No apologies for returning to the campaign to protect bass stocks in the UK. The Angling Trust continues to work with our colleagues in the Bass Anglers Sportfishing Society (B.A.S.S.) to persuade our politicians of the plight of of British bass and the need for action, not just at a European level but in our inshore waters as well.
We have been well supported in these efforts by prominent figures in the bass world including Matt Powell from Wales and Henry Gilbey whose recently wrote a great blogpost which you can find here:
Successive Fisheries Ministers from both sides of politics have been well aware of the increasingly parlous state of bass numbers and the long overdue need for the introduction of measures to prevent a catastrophic stock collapse. Sadly, it now seems that this collapse could be about to happen. The results from the recent Solent bass survey in the English Channel confirm that there have been five poor year classes in a row (2008 – 2012) which offers a bleak prospect for the future.
With the exception of Labour’s Ben Bradshaw, who tried unsuccessfully to raise the ridiculously inadequate bass minimum landing size (mls), and the Conservative’s Richard Benyon, who instigated the current mls review, other ministers have been reluctant to either heed the warnings or follow scientific advice. This is partly because the commercial sector consistently sets it’s face against any restrictions on their activities and they are effective lobbyists to which politicians have become accustomed to listening. However, we are hoping that the current incumbent, George Eustice, will be prepared to finally grasp the nettle and introduce long overdue conservation measures for this most iconic of sportfish.
The reason we are now in this unhappy place is because for the last 10 years our politicians have been ignoring the evidence from the International Council for the Exploration of the Seas (ICES) and their own scientists and listening to the loudest and most self-interested voices. The scientific advice from ICES in 2013 for a 36% cut in total catches was not acted upon and now the latest recommendation is for an 80% cut in catches of bass across the EU in 2015. Increasing commercial fishing effort and successive years of recruitment failure are cumulatively driving bass stocks towards a precipice. Unless action is taken immediately to protect the remaining stock a total moratorium on bass fishing in Europe will soon be the only option available to protect and restore this important fishery.
A collapse in bass stocks or a total moratorium on all forms of bass fishing would be disastrous for recreational sea angling which, according to Defra’s own Sea Angling 2012 report shows there are 884,000 sea anglers in England who directly pump £1.23 billion p.a. into the economy and upon which 10,400 full time jobs are dependent. If induced and indirect impacts are taken into account these figures soar to £2.1 billion and 23,600 jobs. The VAT alone which is collected from sea anglers dwarfs the entire value of all commercial fish landings in England. In purely economic terms, we would be better off if bass were retained as a line caught species only with the bulk of the market demand met by farmed fish. This would immediately revive the UK fishery for both the inshore under ten metre commercial fleet, who would be in position to provide a premium product caught in a sustainable way, and the recreational sector – the majority of whom practice catch and release.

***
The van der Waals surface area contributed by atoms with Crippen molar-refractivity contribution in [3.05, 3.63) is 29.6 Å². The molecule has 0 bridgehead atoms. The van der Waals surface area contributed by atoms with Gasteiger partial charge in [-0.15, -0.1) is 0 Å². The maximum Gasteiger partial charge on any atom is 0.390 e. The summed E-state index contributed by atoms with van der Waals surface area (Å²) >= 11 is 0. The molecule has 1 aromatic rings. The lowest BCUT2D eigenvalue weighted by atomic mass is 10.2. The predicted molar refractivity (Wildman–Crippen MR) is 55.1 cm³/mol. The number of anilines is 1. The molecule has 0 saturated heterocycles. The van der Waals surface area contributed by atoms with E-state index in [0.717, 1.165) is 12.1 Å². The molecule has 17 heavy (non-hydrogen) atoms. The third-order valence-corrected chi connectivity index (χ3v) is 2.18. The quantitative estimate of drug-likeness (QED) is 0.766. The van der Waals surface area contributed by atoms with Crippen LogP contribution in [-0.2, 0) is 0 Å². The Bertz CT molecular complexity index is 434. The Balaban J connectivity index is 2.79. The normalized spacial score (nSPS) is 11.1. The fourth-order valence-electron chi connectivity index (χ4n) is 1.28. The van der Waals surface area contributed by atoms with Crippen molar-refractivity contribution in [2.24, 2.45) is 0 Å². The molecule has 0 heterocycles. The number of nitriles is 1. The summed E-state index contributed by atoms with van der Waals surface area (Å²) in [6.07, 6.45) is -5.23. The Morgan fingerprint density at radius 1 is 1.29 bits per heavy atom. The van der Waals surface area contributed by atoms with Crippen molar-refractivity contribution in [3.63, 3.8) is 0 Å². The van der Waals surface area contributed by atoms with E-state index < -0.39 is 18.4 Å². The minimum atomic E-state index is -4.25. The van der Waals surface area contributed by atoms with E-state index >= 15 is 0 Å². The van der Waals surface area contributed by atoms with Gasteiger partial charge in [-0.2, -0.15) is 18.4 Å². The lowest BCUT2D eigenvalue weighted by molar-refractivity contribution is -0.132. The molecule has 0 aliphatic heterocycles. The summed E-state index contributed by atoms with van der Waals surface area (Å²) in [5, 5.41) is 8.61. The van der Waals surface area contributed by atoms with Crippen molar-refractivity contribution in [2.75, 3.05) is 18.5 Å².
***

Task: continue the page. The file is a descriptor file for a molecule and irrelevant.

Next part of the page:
Will Europe Deliver?
Despite some encouraging signs that the European Commission has finally woken up to the unfolding disaster that is happening across the North Atlantic Fishery we remain concerned that their proposals will inevitably get watered down once the commercials get to work on their individual parliamentarians. A number of welcome measures are on the table at the moment and relate to the main bass stock in the Celtic sea, Channel, Irish Sea and North Sea. The interested Member States (i.e. France, UK, Netherlands, Ireland, Belgium, Spain and Portugal) agreed on the following key factors:
- acceptance of the assessment of the state of the stock;
- a total allowable catch (TAC) not being the best option;
- the need for immediate action to reduce fishing mortality significantly, with specific limits on targeted fisheries, both commercial and recreational;
- the need to protect spawning aggregation areas;
- the need to take into account socio-economic factors; and,
- beyond immediate action the need in the medium term for a management plan.
There is no doubt that Mr Eustice’s fisheries officials at Defra are pushing hard for conservation measures at a European level. In recent correspondence they said: